Car racing happens very often on major roads, even between people who had not initially set out to compete. However, when a car does not have wheels on one side, the car moves in circles instead of moving forward. Personalities and ideologies (ideals) are two sides upon which groups, institutions, political parties and societies move. Without agreed ideals as guide and measure for progress, these gatherings become personality-cults revolving around few influential people’s moods. And without such noble ideals, social gatherings, groups and political parties may never achieve the social goals expected of them.
Recently, there has been a wind of defection among politicians between the major political parties in Nigeria. At the same time, more political parties are being formed with the promise of leading Nigeria to the Promised Land. In trying to appear different from the older political parties, the new ones insist that they are distinguished by ideologies. Despite claiming to possess ‘ideologies’, the new political parties exhibit similar tactics with the old ones they accuse of lacking ideologies.
Party system has mostly been violent in humans’ power-struggle, but was refined after American independence and introduction of modern democracy. After independence, Americans’ dream to become the most productive and powerful nation led to mass education, industrialization and citizens’ empowerment. Leadership aspirants propose means to attain the American dream, while the people choose candidates with preferred proposal through voting. Though, Democrats’ alleged leaning to diplomacy counters Republicans’ alleged inclination to force, both parties move towards the same American dream. Each party gathers personalities with specific ideals towards the American dream.
Personality is defined as a famous person or a person whose strong character makes them noticeable. Ideology is defined as “a set of beliefs, especially one held by a particular group, that influences the way people behave.” Ideologies are formed from chosen ideals (perfect standards) as behaviours through which a society can achieve its goals. The combination of strong personalities and noble ideals enables a group or institution to achieve even the most tasking objectives. Choosing perfect ideals does not mean the people have become perfect, but they work steadily towards the perfect ideal as their behavioral target.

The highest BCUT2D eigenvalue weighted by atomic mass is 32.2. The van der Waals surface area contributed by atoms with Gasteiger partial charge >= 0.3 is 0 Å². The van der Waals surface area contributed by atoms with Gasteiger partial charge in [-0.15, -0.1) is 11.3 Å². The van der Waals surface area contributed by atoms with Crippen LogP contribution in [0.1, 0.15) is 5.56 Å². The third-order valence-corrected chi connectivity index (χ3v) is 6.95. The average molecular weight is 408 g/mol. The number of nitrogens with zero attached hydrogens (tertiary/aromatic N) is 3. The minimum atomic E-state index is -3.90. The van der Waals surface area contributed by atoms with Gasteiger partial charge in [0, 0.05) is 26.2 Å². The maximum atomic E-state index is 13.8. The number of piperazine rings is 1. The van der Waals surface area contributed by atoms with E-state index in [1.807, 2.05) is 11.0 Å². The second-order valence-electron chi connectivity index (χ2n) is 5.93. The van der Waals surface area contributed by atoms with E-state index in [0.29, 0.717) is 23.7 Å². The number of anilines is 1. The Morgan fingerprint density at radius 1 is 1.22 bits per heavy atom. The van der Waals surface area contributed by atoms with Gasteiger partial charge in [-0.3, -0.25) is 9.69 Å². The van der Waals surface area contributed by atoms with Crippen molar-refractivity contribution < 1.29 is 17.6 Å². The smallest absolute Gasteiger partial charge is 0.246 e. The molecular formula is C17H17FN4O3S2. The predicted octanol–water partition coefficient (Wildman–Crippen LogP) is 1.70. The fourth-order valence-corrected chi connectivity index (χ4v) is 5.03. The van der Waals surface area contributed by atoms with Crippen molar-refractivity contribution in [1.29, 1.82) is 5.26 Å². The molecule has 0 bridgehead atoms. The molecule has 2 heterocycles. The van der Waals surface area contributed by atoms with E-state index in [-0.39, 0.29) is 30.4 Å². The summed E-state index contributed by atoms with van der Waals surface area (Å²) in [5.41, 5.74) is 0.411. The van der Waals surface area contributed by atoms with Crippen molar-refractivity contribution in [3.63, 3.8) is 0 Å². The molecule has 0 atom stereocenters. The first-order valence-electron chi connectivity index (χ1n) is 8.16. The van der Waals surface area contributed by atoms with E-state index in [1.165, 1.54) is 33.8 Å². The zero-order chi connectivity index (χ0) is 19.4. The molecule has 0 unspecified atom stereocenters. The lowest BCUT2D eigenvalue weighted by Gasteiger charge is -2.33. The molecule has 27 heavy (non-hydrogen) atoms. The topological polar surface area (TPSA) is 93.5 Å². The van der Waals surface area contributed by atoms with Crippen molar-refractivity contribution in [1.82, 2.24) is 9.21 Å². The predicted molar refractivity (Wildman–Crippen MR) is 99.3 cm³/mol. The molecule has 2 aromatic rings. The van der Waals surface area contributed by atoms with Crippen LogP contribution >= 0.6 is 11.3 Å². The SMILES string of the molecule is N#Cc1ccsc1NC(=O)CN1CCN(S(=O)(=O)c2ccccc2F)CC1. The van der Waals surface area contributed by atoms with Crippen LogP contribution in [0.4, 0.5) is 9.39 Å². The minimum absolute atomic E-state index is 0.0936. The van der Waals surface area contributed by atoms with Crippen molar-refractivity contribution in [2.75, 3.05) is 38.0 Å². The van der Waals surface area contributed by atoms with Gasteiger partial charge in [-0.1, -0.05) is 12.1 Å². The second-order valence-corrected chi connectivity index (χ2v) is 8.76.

Three main ideals sum up the social behaviours for achieving peace and progress in a society: sincerity, modesty and generosity. Sincerity is the quality of being honest, real and ready to seek and accept truth when it manifests. Sincerity splits in two as passive sincerity (giving true information for social justice) and active sincerity (faithfulness to commitments); Modesty implies self-control over impulses, unguarded emotions, appetites and addictions for the good of the society; and generosity is the willingness to give one’s time, energy, resources, talents, direction and help for other people’s good.